I’m free of teaching duties for a few weeks, so my goal for now is to get a paper written summarizing our spider survey results. I’ve been working on figures lately, and here’s a map of our survey sites.
(I also have a boring grayscale map of the same thing, which is probably what I’ll have to use for publication.)
See? We surveyed both sides of the railroad tracks. We should have tried getting more homes in the southeast side of town, though. Not shown are some of our less careful observations of locations outside of garages and sheds, where we’d find many more Araneid spiders. That’s something for another day.
I’ve also been digging deeper into our data — we have all these locations with tallies of all the species present, which is kind of overkill, since the environments we’re looking at are all dominated by just four species, and they’re all coexisting in the same spaces. I’m getting a sense of some of the peculiarities of the distribution, though: I’ve been surprised to see how rare Steatoda triangulosa is around here — we found only one site with that species back in June — and how Steatoda borealis is uncommon as well, but they form these little localized colonies where they are the only Theridiidae present.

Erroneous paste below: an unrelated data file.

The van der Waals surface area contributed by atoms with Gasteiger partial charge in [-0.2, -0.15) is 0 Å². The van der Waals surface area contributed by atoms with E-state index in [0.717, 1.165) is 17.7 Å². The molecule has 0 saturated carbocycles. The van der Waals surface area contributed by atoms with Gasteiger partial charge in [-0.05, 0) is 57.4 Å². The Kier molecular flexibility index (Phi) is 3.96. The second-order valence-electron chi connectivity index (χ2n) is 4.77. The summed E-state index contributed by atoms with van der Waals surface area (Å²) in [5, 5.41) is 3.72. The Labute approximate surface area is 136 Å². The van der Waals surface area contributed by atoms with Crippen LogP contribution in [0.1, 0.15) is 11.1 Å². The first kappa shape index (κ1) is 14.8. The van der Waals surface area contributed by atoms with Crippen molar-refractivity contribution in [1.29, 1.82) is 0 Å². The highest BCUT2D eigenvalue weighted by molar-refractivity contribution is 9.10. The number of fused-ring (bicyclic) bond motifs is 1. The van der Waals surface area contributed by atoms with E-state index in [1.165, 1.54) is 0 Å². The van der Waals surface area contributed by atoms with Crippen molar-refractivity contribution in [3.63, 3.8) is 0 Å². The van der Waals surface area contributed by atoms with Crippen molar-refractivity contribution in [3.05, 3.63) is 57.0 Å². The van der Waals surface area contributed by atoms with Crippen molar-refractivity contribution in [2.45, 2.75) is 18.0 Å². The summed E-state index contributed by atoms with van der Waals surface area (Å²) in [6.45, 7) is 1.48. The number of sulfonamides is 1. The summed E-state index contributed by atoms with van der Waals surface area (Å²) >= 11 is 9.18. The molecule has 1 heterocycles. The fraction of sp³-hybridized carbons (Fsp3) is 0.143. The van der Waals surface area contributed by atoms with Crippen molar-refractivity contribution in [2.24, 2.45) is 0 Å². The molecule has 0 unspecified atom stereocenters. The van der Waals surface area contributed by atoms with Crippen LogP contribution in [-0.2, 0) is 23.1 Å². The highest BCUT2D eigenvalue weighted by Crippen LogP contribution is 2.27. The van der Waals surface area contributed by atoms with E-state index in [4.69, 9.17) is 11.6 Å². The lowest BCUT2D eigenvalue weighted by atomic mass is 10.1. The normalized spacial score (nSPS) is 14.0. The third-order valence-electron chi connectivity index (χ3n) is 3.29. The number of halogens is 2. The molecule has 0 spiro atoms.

Now I’ve got plans for these new angles to pursue, but I have to wait for the world to thaw out and for spiders to rise up again.